A sermon preached by the Revd Professor Allen Brent in St Edmund’s College Chapel
Year B, Sunday 27. Mark 10: 2-16
Our Gospel for this evening’s Vigil Mass is about family life, it is about the marriage bond and its indissolubility, and it is about the love and welcome owed to children. Parents bring their children to Jesus for him to touch them, the disciples turn them away, but Jesus rebukes them and takes them into his arms, and in love blesses them.
Gospels were formed from the memories of early communities of what Jesus said and did, and the four that are in the New Testament are those that the whole community of faith that is the Catholic Church came to acknowledge. But any memory of what has taken place – indeed all history – is selective. All that has transpired in the last seven days is history, but only a small part of it will be remembered and recorded. Indeed, it has been noted that all four gospels could be read out aloud in the space of 16 hours. So what we have read this evening is a selection representing a particular interest.
These remembered pictures of Jesus, welcoming children, taking them into his arms and blessing them, were remembered because they expressed and reinforced the practice of living, contemporary communities. And the Catholic Church, the Body of Christ, continuing to express the love and welcoming of Christ for children, welcomes and has always welcomed the children of believing parents in baptism.
The baptism of children was universal in Christian history and practiced both by the Catholic Church as well as those groups that departed from its unity in schism in the early centuries. Indeed, one only needs to visit those early Christian cemeteries in Rome and elsewhere that are popularly called ‘Catacombs.’ There are thousands of epitaphs inscribed in memory of children who have lived for a few hours, a few days, or a few years in a world in which death was a too common experience for those who are young. And the compassion of Christ, who gathered the children in his arms, and who claimed that they were part of the kingdom of God, with indefeasible logic, compelled the reception of children and making them sacramentally a part of Christ’s mystical body.
And in the early Church, in fact for the first 1500 years, approximately, of Christian history, the baptism of young children was never challenged to the extent that it was rejected. It was only at the Reformation, with the rise of ana-baptist communities, that the slogan ‘for baptism believing adults only’ was heard. And inherent in the intellectual movement of the Reformation, however intellectually confused before it became the Enlightenment, was an obsessive individualism. The universe was composed of individual, indestructible atoms that combined together into molecules and organic wholes. Human societies were created by individuals, like individual atoms, who came together and drew up a social contract as an agreement for mutual benefit. Churches were created by individuals coming together, lead by the Spirit, with the Bible in their individual hands. And the baptism of so-called ‘believing adults’ expressed that individuality. And ‘believing adults’ became so as the result of a wondrous conversion experience, a god-like miracle of grace, that made one once and for all a redeemed Christian. Personal experience of Christ’s grace, personal experience of his overwhelming love and sacrifice, is indeed a wondrous thing to be treasured. But to make it alone sufficient for redemption and a prelude to the sacrament of baptism is the product of 16th century, European individualism.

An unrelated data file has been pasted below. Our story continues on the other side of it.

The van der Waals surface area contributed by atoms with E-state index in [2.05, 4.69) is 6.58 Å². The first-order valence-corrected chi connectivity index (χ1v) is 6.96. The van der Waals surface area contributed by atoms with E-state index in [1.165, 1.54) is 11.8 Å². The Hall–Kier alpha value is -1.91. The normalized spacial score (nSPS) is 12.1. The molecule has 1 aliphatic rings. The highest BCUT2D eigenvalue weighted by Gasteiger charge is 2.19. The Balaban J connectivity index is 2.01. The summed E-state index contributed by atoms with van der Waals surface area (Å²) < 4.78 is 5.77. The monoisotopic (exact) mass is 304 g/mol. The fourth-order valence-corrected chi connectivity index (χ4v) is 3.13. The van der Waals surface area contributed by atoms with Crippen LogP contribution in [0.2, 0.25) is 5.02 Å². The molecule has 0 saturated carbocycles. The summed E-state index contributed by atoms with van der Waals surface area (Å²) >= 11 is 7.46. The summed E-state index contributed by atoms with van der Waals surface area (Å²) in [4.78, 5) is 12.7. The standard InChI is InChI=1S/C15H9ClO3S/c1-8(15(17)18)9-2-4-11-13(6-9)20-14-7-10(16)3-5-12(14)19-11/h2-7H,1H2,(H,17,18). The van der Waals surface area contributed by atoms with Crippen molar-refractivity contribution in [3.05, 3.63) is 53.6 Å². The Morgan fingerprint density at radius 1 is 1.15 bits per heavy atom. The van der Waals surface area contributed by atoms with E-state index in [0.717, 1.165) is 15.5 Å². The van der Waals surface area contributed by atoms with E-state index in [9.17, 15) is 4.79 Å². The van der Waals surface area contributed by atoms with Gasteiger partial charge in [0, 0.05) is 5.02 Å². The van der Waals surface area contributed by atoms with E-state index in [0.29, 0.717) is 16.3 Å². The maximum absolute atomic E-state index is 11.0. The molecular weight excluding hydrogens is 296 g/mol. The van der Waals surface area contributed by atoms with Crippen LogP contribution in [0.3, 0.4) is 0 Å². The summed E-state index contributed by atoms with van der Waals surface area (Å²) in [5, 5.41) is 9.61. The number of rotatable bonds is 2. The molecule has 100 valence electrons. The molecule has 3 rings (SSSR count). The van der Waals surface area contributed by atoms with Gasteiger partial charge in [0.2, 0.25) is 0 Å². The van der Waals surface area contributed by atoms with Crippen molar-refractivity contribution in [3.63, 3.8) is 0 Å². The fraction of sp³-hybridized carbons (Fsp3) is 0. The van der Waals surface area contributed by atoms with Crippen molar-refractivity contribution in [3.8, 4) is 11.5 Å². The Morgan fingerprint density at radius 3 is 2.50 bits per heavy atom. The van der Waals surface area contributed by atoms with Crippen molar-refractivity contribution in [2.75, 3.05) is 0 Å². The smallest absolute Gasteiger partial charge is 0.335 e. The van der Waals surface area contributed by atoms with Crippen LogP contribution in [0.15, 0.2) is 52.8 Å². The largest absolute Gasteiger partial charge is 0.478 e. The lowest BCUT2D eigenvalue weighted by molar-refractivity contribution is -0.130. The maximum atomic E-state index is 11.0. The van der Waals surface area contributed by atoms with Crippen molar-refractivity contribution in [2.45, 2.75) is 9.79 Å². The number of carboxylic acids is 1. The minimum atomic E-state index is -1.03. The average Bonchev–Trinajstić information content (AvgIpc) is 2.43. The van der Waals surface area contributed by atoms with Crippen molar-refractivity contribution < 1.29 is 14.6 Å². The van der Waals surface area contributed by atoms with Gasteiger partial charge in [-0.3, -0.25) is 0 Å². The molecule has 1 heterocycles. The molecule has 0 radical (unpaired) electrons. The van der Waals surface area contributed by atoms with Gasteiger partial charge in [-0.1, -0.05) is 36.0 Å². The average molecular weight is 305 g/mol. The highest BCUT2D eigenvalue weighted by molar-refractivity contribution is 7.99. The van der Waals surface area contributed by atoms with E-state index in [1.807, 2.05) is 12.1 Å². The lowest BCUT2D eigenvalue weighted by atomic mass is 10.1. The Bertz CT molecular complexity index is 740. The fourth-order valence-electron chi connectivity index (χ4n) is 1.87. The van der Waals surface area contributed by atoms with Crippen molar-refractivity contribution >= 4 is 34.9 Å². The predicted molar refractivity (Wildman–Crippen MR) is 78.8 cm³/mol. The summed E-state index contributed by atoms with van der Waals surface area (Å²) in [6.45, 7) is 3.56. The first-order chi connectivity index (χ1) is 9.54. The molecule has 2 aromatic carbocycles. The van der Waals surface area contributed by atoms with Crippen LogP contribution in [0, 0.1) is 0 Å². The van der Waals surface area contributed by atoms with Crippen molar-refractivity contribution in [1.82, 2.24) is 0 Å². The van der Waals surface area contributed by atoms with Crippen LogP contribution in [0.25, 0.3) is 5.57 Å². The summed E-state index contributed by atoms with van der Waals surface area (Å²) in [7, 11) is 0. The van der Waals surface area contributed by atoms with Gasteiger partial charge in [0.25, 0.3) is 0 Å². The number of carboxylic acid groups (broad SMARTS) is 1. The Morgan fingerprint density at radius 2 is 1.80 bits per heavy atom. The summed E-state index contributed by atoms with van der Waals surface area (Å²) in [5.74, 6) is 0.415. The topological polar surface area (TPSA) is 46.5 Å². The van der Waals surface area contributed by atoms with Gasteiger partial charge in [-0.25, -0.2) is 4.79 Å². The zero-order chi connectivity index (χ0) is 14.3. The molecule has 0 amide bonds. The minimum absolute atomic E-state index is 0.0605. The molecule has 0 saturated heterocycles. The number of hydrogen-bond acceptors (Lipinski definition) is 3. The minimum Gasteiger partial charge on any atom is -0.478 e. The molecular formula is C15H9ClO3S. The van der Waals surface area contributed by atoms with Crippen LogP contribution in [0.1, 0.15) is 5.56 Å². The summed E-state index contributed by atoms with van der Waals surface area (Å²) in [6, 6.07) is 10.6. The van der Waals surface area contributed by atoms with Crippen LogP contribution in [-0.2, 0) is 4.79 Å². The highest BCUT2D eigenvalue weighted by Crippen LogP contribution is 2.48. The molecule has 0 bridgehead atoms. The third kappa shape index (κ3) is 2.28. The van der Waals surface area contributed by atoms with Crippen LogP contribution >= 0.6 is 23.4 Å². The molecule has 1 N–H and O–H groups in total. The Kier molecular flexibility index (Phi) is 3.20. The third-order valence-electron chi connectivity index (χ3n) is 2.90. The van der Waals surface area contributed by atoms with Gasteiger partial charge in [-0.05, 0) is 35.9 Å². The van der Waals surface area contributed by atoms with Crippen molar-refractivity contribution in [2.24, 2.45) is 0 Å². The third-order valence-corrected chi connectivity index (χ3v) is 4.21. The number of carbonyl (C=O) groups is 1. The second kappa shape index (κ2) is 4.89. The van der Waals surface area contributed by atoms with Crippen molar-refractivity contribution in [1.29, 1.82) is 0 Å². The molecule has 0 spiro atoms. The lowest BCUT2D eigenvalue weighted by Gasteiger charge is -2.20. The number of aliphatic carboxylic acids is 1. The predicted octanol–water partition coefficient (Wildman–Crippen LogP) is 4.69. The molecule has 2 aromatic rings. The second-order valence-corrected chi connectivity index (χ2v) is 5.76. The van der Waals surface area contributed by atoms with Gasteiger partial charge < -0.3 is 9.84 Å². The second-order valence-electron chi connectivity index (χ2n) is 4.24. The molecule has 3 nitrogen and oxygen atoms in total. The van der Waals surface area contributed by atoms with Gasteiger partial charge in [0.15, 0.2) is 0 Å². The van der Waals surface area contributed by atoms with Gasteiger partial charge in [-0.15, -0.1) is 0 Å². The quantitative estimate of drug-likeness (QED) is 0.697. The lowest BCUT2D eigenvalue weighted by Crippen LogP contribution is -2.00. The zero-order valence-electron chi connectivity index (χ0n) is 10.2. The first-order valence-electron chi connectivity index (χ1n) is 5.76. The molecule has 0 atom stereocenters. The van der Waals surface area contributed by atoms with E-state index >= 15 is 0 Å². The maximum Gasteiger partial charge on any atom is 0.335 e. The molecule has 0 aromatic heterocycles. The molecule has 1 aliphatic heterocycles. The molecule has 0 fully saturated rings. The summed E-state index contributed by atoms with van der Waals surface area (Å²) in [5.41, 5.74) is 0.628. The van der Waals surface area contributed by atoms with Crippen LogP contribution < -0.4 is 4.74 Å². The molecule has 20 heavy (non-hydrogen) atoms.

As our holy Father, Pope Emeritus Benedict has taught us, the European Enlightenment was indeed a good development leading to intellectual, moral, and artistic progress. But its individualism was flawed. We do not arrive at a true picture of the world by inhabiting a desert island, escaping the distractions of society, and alone by oneself forming a veridicial picture of the world. As the later Wittgenstein, in Cambridge our Wittgenstein, taught us, truth is explored and discovered in community, as we explore it in those developing language games in our university that are our academies of science and the humanities, of art and history, of physics and biology, of religion and philosophy. We play our language games in which in community we seek to find the truths of our multifaceted human world.
I always wonder at the historical phenomenon of the practice of Christian baptism. That practice never originated from St. Paul, St. John or any other Christian theologian providing a theology of individual conversion and devising a rite using water and themes of death and resurrection to express that theology. That was not the way it came about. Tertullian, the North African, Latin theologian around AD 170, in one classic passage noted that the Catholic Church in its universal practice baptises infants. But then Tertullian asks why? Baptism is for repentance from sins. Well, yes, the majority of those baptised were adult pagans, children of Christian parents were a minority. But why baptise children who had committed no sins of which they needed to repent? It was St Cyprian who was to begin to develop an answer that only St Augustine was fully to give. Cyprian formulated embryonically a doctrine of Original Sin.
The sacrament and its practice came first and expressed the human understanding of the unfolding mystery that is living as the Body of Christ. But we celebrate sacraments because we are the Body of Christ: we cannot help but do this. Theological justifications come afterwards, and are always provisional: theology is a man-made creation for interpreting a divine mystery, though in the Catholic Church we are granted the grace of the Petrine ministry that we will not fundamentally err in our task.
Jesus welcomed the children into his arms, loved them and blessed them. May we find grace to always do the same.